Constitution day just passed on the 17th of September. I suppose not many people noticed the day, just as I suppose not many people notice the Constitution itself. One student at a Modesto, California Junior College attempted to pass out copies of the Constitution, but he was quickly stopped by campus officials, according to news reports and the video above. (1) And so life goes on in our safe and insulated little world.
What is disturbing about the incident at an institution of higher learning is what it tells us about our society. When an administrator such as the one in the video has an entire binder full of regulations regarding speech and the dissemination of information, we should scratch our heads and wonder why. Is it because we are not capable of handling opinions that differ from ours? Is it because we cannot distinguish between truth and falsehood on our own? Is it because we cannot say “no thank you” when someone tries to hand us a pamphlet? Such nanny laws sound like a concerned parent telling a young child: “don't talk to strangers!” But are adults on a college campus children? (Ok, ok, maybe they do seem like it much of the time.) The anonymous creators of the binder full of rules apparently think so. Apparently they are trying to protect us from ideas that come from unofficial sources. “Trust your professors and trust your textbooks, but flee the intellectual snares of all others,” they seem to say. And it doesn't matter how historically, politically, and philosophically relevant something may be. Nay, even if it is one of the most important political documents in human history, it should not reach your ears if it does not come from an officially approved source.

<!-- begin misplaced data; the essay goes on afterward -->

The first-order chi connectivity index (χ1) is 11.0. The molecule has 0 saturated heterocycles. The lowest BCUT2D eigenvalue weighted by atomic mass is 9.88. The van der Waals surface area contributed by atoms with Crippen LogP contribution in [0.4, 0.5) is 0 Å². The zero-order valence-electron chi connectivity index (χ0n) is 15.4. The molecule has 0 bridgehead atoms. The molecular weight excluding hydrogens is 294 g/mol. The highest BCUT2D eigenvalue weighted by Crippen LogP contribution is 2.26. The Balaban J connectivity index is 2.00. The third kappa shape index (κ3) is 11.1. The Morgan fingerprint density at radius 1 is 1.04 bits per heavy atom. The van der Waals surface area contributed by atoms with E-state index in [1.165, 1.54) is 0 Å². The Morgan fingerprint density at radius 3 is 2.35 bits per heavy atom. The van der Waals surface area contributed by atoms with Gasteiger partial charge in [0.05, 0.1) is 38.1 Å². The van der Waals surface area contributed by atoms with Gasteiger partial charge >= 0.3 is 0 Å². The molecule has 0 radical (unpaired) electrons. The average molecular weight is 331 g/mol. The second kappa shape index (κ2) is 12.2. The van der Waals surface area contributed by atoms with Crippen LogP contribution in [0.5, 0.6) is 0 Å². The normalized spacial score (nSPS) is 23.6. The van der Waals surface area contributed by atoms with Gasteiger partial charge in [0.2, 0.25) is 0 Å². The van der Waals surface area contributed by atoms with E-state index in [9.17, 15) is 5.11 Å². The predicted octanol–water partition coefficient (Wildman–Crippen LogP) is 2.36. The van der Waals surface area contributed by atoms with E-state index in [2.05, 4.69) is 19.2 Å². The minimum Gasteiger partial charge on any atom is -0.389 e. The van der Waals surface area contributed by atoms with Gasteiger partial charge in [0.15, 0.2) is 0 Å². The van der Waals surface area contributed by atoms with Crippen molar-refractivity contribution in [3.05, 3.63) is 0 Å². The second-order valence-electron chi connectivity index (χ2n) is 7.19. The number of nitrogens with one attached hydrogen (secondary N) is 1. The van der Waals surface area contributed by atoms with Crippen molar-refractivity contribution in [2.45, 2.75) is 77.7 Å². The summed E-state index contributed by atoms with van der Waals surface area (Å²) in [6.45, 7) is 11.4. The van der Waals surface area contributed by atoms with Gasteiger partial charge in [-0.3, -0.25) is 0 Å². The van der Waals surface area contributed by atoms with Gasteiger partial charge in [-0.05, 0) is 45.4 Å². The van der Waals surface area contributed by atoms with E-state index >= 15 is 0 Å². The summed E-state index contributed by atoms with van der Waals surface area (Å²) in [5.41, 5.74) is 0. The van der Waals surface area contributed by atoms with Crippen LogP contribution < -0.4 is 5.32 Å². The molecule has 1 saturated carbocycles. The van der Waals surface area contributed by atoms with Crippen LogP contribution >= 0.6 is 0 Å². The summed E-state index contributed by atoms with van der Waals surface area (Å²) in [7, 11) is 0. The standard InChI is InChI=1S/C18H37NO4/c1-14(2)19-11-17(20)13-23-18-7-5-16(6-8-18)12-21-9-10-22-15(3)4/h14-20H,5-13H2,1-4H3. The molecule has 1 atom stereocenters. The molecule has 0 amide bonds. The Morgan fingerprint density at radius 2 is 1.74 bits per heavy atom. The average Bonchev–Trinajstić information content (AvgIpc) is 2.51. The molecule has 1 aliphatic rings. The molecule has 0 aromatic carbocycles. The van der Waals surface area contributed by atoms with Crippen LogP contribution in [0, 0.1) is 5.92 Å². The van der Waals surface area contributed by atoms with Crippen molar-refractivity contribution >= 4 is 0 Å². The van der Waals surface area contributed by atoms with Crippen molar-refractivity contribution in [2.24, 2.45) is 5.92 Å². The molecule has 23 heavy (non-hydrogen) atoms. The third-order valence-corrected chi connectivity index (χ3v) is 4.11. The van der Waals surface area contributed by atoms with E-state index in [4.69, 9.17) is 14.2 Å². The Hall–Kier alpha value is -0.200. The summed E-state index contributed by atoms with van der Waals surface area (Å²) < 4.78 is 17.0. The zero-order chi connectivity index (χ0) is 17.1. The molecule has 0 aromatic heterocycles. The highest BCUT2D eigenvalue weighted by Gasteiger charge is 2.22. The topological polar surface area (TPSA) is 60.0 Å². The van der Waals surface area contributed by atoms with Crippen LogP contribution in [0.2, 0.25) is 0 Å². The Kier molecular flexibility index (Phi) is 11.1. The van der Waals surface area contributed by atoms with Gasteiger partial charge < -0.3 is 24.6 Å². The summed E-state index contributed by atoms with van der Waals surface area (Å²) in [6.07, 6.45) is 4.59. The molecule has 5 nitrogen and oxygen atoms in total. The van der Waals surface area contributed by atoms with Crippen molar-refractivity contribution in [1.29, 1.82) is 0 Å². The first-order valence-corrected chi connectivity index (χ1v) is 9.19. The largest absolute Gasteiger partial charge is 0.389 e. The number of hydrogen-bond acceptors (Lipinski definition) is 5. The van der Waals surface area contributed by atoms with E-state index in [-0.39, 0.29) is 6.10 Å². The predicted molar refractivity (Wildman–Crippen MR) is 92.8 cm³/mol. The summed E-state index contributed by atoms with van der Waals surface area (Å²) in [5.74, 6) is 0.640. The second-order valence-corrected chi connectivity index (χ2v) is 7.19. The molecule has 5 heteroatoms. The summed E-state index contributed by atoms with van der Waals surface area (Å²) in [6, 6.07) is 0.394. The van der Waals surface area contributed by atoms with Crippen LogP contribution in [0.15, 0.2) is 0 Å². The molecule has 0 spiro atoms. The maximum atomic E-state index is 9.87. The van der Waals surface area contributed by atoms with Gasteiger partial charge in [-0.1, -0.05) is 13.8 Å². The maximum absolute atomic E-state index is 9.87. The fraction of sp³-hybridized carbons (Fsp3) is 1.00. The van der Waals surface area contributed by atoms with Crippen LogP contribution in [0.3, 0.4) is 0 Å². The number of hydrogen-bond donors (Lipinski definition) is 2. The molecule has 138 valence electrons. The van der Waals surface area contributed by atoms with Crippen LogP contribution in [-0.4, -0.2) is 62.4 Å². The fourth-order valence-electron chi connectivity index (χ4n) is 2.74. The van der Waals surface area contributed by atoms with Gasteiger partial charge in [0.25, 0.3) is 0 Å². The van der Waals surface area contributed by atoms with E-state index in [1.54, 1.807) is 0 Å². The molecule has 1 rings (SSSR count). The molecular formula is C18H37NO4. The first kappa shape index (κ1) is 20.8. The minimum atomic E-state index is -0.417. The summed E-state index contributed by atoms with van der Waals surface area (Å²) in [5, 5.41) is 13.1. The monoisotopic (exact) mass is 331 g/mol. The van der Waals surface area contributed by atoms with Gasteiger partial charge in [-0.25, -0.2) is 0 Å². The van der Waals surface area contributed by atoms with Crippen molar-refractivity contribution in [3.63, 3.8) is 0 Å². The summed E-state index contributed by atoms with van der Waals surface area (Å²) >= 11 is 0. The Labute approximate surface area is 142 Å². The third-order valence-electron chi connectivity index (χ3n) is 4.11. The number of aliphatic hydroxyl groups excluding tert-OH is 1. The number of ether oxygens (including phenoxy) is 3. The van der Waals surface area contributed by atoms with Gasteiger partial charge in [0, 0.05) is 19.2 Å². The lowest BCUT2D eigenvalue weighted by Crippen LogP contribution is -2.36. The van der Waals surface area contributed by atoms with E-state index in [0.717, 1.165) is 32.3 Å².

No doubt lots of garbage is kept out of circulation this way, but I can't help thinking that I would rather be the one to decide if it is garbage or not. It is not just that I think copies of the Constitution should be passed out: if someone were passing out copies of the Communist Manifesto I would certainly take one, even though I profoundly disagree with it. A college campus, not to mention our society in general, is a place where we should be allowed to hear other people's ideas. Treat adults like children for long enough and they just might become children, or worse, imbeciles.